As we mentioned above, Midlothian tap water meets the requirements set by the EPA. For more precise information please see their 2020 Water Quality Report. Though Midlothian drinking water meets EPA standards that does not mean it is contaminant free as there are levels that the EPA considers acceptable. Though the EPA regulated contaminants must meet a certain threshold for the city’s water to be deemed acceptable, many are still present in the drinking water at some level. The EPA continues to evaluate the long term impacts of these chemicals as more research is available. For example, the rules around arsenic, as well as, lead and copper are currently being re-evaluated.
Additionally, there are a number of “emerging” contaminants that the EPA has not determined acceptable levels for and is currently researching. For example, Per- and polyfluoroalkyl substances (PFAS), for which the EPA has issued a health advisory. PFAS are also called ‘forever chemicals’ since they tend not to break down in the environment or the human body and can accumulate over time. We do not yet fully understand the dangers of PFAS as they are currently being investigated. We do not have any information on PFAS in Midlothian’s drink water, so there may be a risk of contamination.
Lead piping is another potential source of contamination for many homes, both through service lines and in your home. The National Resource Defense Council has a great walk-through on how to determine if you may have lead service lines.
So while Midlothian’s tap water does meet the requirements set by the EPA, it still makes sense to try to purify the tap water further to reduce contaminants to lower levels.
The estimated price of bottled water
$1 in USD (1.5-liter)
USER SUBMITTED RATINGS
- Drinking Water Pollution and Inaccessibility 1% Very Low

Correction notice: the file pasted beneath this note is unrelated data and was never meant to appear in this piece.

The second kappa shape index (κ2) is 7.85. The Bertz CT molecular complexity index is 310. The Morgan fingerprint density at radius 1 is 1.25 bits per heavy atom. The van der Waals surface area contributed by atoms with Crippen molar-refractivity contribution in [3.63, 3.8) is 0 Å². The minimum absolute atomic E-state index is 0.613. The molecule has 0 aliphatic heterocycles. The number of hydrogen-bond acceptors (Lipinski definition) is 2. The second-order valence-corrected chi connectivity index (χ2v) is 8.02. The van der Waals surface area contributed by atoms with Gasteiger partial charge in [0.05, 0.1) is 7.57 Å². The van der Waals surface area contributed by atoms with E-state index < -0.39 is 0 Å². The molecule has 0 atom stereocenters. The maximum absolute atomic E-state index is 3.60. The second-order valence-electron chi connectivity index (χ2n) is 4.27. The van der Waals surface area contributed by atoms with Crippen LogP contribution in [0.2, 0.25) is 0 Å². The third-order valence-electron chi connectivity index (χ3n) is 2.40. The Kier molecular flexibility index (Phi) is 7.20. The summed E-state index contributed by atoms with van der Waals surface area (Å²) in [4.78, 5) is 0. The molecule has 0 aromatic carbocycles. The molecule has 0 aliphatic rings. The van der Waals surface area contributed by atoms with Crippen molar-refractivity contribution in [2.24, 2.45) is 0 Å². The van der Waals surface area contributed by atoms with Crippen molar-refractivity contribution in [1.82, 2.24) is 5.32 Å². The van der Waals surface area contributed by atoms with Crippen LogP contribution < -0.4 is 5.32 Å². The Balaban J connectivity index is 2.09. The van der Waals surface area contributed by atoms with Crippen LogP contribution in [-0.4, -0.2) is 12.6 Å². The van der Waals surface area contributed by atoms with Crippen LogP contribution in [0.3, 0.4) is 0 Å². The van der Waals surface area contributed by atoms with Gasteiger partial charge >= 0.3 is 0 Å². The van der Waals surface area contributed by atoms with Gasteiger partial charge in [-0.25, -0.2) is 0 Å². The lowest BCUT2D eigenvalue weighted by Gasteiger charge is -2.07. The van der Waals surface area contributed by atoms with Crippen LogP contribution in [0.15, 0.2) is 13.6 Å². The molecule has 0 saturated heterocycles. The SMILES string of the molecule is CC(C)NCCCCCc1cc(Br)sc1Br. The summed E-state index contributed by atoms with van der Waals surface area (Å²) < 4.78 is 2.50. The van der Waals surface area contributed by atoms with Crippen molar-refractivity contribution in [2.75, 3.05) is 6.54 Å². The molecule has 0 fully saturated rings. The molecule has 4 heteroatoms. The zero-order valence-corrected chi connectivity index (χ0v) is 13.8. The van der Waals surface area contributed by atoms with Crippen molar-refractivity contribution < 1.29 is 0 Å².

- Water Pollution 25% Low
- Drinking Water Quality and Accessibility 99% Very High
- Water Quality 75% High
The above data is comprised of subjective, user submitted opinions about the water quality and pollution in Midlothian, measured on a scale from 0% (lowest) to 100% (highest).
Chesterfield County Central Water System
EWG's drinking water quality report shows results of tests conducted by the water utility and provided to the Environmental Working Group by the Virginia Department of Health - Office of Drinking Water, as well as information from the U.S. EPA Enforcement and Compliance History database (ECHO). For the latest quarter assessed by the U.S. EPA (January 2019 - March 2019), tap water provided by this water utility was in compliance with federal health-based drinking water standards.
- Serves: 305392
- Data available: 2012-2017
- Data Source: Surface water
- Total: 13
Contaminants That Exceed Guidelines
- Chromium (hexavalent)
- Haloacetic acids (HAA5)†
- Total trihalomethanes (TTHMs)†
Other Detected Contaminants
- Chromium (total)
- Nitrate and nitrite
Always take extra precautions, the water may be safe to drink when it leaves the sewage treatment plant but it may pick up pollutants during its way to your tap. We advise that you ask locals or hotel staff about the water quality. Also, note that different cities have different water mineral contents.